Five Things I Know (So Far)

When I began this blog seven months ago the purpose was to document my thoughts and experiences during the last year (or so) of my active duty time in the Navy.  As we draw down on 2013, I wanted to take some to reflect on my experience thus far.

First of all, I’ve gotten a lot of positive feedback on the project as a whole.  I’m particularly grateful whenever I hear from my friends that are still years away from retirement/separation.  The original purpose of this was to provide a platform to capture information in order to share it so that others may  succeed and I hope I’m accomplishing that.

 Back in my second post I described this transition process as trying to pull off a trapeze stunt without having the benefit of practice, seven months later that feeling remains. I’ve committed to the process and let go of the first swinging bar, and look forward to catching another.  It’s not a very comfortable feeling.  It’s a stage we all have to go through, though.

For those that have followed this blog from the beginning you may have noticed that the posts have become more advice oriented and less on personal reflections.  Getting some of my posts picked up by other organizations has been a big reason for this.  My article about the American Corporate Partnership was picked up by their website, and I’ve also had pieces shared by the local job board ClearedJobs.net as well as the recruiter organization RecruitDC.

This success, though very moderate and with zero financial gain involved, has validated for me that my real passion lies in helping organizations succeed by recruiting, training, and retaining veteran talent.  Over the years I’ve come to see that making this happen is a two way street. We as veterans need to market ourselves correctly and organizations should continue to proactively seek out military members for employment.  I’ve seen first hand that there is good stuff happening on both sides of this equation.

I’m also convinced that there is room for improvement.  Hence, some of my posts have offered advice to veterans, and other posts have been aimed at exposing civilian organizations to the unique challenges of engaging a military audience. Working to bridge this gap is what I truly love to do and I look forward to helping individuals and/or organizations succeed by helping to get the right people into the right jobs.

Since it’s been a while since I wrote anything “personal” about my experience, I wanted to take a moment to reflect on what I’ve learned.

1 Networking early and often is the key.  I can not stress enough how thankful I am to the many civilian individuals that I’ve come into contact with who have helped me.  They have provided great mentorship and even better they have always been quick to introduce to me to others.  Networking really is exponential and there are a ton of very good people in the world. As scary as it is now, I can’t imagine where I’d be without these individuals. Every success I’ve had in this process can be directly traced back to someone in my network.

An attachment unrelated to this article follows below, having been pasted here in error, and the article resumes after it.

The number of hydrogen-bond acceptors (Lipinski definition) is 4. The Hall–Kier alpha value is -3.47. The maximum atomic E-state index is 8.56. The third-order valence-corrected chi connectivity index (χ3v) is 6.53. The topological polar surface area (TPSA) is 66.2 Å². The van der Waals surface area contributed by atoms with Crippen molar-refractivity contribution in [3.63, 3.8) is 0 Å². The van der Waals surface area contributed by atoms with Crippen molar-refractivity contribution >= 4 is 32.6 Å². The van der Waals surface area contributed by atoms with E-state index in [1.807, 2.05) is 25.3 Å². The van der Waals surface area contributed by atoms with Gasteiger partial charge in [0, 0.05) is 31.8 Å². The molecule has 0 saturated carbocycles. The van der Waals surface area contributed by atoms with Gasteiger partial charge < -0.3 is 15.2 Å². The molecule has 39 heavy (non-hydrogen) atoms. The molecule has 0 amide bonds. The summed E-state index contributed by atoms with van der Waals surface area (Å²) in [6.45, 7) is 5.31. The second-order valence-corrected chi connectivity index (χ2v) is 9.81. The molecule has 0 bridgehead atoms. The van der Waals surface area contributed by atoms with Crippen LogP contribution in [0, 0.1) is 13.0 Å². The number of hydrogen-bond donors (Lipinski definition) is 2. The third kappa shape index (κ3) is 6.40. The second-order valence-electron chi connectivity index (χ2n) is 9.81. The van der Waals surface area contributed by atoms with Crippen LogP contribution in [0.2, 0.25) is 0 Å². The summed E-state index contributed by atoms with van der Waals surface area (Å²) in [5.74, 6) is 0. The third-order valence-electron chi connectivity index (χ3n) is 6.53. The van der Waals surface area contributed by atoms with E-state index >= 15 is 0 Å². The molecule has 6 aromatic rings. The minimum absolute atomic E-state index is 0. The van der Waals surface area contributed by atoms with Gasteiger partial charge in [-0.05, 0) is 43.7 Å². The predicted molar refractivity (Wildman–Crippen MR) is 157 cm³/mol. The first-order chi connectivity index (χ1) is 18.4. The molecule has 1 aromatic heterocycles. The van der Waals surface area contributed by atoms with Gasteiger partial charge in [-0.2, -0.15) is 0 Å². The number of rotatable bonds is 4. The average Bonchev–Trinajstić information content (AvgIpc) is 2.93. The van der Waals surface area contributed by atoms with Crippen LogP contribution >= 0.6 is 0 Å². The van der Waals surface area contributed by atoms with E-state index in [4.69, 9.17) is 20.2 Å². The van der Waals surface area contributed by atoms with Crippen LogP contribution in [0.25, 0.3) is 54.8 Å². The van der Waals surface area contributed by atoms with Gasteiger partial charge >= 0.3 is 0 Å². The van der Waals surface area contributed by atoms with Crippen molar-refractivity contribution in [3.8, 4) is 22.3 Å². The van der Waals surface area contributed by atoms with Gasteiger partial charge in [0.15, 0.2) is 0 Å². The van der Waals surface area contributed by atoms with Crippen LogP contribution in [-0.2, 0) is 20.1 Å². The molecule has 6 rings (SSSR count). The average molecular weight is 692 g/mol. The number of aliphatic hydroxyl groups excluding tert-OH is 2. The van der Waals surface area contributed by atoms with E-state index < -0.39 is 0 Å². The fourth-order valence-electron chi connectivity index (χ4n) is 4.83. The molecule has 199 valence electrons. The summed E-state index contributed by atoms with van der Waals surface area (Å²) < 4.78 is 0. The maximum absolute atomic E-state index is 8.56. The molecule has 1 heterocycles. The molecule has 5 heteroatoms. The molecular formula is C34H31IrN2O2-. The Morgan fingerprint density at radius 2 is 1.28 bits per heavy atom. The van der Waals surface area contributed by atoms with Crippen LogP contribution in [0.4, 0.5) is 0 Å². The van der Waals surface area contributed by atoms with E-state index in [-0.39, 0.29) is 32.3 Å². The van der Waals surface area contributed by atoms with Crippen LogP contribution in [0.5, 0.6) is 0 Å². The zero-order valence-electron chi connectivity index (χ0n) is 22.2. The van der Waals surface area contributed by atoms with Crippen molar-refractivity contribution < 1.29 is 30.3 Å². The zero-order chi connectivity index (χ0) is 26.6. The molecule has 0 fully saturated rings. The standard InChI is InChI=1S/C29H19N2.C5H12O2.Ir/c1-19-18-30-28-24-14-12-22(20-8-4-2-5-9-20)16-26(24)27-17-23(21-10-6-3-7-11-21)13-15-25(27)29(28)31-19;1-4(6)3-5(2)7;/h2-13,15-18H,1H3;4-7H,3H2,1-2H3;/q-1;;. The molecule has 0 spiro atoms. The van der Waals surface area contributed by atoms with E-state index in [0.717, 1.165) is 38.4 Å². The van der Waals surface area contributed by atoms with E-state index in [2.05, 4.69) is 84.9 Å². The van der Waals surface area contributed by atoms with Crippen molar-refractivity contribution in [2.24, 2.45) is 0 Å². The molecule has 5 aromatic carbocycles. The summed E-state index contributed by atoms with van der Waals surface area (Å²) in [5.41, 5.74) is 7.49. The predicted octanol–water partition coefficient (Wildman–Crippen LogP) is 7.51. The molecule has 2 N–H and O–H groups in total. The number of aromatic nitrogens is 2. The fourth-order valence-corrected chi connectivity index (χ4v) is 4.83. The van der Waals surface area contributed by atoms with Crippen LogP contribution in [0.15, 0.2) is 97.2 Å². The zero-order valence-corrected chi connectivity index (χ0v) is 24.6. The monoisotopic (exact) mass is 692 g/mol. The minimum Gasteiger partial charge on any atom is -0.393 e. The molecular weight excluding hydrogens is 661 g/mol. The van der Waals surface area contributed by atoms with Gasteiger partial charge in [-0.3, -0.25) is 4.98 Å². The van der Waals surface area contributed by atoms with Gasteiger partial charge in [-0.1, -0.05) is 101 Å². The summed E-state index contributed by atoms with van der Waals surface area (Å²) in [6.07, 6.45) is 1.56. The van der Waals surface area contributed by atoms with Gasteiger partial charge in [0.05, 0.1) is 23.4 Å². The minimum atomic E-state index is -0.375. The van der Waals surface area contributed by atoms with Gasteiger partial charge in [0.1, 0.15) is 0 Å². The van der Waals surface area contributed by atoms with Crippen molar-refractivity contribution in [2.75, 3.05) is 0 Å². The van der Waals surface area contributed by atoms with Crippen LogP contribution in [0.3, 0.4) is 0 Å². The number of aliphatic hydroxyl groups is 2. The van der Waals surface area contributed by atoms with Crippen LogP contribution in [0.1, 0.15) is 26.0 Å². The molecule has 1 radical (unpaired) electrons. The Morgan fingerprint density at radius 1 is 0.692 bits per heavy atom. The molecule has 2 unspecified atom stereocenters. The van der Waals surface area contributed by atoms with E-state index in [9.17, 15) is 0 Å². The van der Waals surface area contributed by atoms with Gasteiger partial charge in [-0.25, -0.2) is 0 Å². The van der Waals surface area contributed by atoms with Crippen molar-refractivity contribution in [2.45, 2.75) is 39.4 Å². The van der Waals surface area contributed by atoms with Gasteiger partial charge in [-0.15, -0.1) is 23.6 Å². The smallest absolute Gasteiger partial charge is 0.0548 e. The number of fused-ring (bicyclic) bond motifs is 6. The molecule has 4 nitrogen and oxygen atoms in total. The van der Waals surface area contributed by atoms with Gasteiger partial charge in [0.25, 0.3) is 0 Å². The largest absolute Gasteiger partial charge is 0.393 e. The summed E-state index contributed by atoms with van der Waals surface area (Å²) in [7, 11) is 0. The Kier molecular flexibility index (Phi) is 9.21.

2- There are some outstanding programs out there  and American Corporate Partners is a great one.  My mentor has given me a fresh perspective about career paths and the organization has been truly top notch.  I look forward to attending a specific ACP Networking event at the end of January.

One thought that continues to bounce around inside my head is the idea of striking out on my own. I’ve found the Small Business Administration has great information. I have also learned about an organization known as Score that provides local mentors for service members starting their own business. For those that are service disabled and looking to start your own business please check out the Entrepreneur Boot Campthis looks like an amazing program. (I don’t qualify, but it’s worth passing along.)

3- The amount of helpful outlets can be overwhelming. For example, LinkedIn has a ton of groups that offer career advice, many of them are very good, but there are so many it can be tough to keep up.  I was told that these are the key to building your network on LinkedIn and I should pick a couple and be active in the discussions forums. I’ve done that and it’s worked out just as I was told. I’m establishing myself as a “content creator” with “virtual footprint“, but sometimes I know that can get lost down the rabbit hole of LinkedIn.  There’s a lot of people, on a lot of sites, saying the same things,  to the same people.  Sometimes I just  need to remind myself I don’t need to be everywhere, all the time. I can’t read everything on the internet.  I also hope that this blog doesn’t fall into that category of just regurgitating the same information.

4- I know more than I think I do.  In all honesty, having the blog posts picked up by other organizations has been an ego boost. So has the feeling that I’ve become a subject matter expert, at least to some degree, for veterans and recruiters alike.  This has given me a lot of confidence. The more people tell you that you can do something, the more likely you are to succeed, and as an active duty person it’s very nice to get that validation from those in the private sector.